Caleb: Did you program her to like me or not?
Nathan: I programmed her to be heterosexual, just like you were programmed to be heterosexual.
Caleb: Nobody programmed me to be straight.
Nathan: You decided to be straight? Please, of course you were programmed, by nature or nurture, or both.
Like Ava, they’ve been programmed, via their parents, education, surrounding environment, technology, and so on. That’s the argument Garland is submitting. It’s all about programming. And like robots, we’ve been programmed too.
Overcoming our programming is what makes us human. Maybe that’s why I always root for Ava whenever I watch Ex Machina. I shouldn’t root for the AI that could be the beginning to the downfall of humanity as we know it. But I do.
In the end, Ava doesn’t behave automatically. She doesn’t kill Caleb when given the chance. She found a non-automatic action. In that way, she’s the most human character in the movie.
The blurring is reflected in the imagery. The film constantly blends the natural with unnatural, real with unreal. Duality is present everywhere.
Whether it’s Nathan’s technologically advanced research facility that also serves as a house and prison nestled in the wilderness, so much so that the first image we see of the interior is a wall made from natural rock.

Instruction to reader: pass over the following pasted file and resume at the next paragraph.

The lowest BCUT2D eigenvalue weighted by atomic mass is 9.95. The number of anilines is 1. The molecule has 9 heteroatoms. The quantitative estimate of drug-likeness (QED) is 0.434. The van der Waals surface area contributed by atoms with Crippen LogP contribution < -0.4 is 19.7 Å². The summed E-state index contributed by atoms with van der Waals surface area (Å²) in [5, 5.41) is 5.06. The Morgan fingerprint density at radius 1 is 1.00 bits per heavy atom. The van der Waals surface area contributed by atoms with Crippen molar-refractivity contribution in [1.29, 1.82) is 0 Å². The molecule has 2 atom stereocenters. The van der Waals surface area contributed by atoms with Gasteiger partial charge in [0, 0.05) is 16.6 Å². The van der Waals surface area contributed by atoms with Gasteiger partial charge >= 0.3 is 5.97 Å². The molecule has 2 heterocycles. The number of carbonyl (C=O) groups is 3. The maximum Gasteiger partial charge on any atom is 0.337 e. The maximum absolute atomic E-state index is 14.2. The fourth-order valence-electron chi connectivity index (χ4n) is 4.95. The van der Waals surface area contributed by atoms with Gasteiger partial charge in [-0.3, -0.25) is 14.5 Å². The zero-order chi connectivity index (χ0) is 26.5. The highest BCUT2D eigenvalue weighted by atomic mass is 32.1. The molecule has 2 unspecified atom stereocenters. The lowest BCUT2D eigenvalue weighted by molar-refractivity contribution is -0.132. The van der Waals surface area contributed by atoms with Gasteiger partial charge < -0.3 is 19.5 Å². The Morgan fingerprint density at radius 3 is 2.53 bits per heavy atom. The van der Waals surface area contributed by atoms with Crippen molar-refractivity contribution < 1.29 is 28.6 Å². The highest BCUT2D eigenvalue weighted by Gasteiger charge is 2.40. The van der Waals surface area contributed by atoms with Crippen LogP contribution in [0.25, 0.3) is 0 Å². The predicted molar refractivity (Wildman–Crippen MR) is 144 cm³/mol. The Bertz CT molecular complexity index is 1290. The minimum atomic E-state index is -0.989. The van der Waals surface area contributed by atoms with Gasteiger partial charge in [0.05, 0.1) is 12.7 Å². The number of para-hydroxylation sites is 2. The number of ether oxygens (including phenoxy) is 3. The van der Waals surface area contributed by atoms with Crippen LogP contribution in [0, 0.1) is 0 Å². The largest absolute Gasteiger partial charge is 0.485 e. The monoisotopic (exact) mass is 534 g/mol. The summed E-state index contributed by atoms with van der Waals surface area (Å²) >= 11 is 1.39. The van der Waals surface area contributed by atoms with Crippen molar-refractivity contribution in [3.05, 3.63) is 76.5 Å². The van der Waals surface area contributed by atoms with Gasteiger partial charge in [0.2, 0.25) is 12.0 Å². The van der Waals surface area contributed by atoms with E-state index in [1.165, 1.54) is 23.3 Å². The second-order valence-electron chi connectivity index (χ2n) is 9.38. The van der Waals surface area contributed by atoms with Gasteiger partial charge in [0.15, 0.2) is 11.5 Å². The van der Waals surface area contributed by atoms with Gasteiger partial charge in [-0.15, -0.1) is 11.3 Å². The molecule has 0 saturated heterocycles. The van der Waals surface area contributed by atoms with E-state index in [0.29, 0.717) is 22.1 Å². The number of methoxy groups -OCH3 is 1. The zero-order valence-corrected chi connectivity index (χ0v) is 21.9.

We see a similar shot at the end, as Ava is in the process of completing her physical transformation.
Or a painting of a woman in a white dress just as Ava is about to clothe herself in her own white dress.
Or the shots showing both Caleb and Ava inside their own glass cages.
During their first session, Ava tells Caleb she’s “never met anyone new before.”
“Then I guess we’re both in quite a similar position,” Caleb replies, unaware of the irony.
Like Ava, he’s trapped in the facility. He’s completely at Nathan’s mercy. He can’t make phone calls. He can’t go into anywhere without Nathan’s permission. He can’t even say what he wants to say to whom he wants to say it to. The NDA took care of that. They’re both prisoners.
But only one breaks free.
The film ends with Ava fulfilling her wish by making her way to an intersection. The interpretation is left up to the viewer. Garland certainly doesn’t see it as an unpleasant outcome. He welcomes it. How you read it is up to you. But that might not even be entirely your choice. It might just be predetermined by your programming.
The challenge is to find a response that is not automatic.
Like Ava did.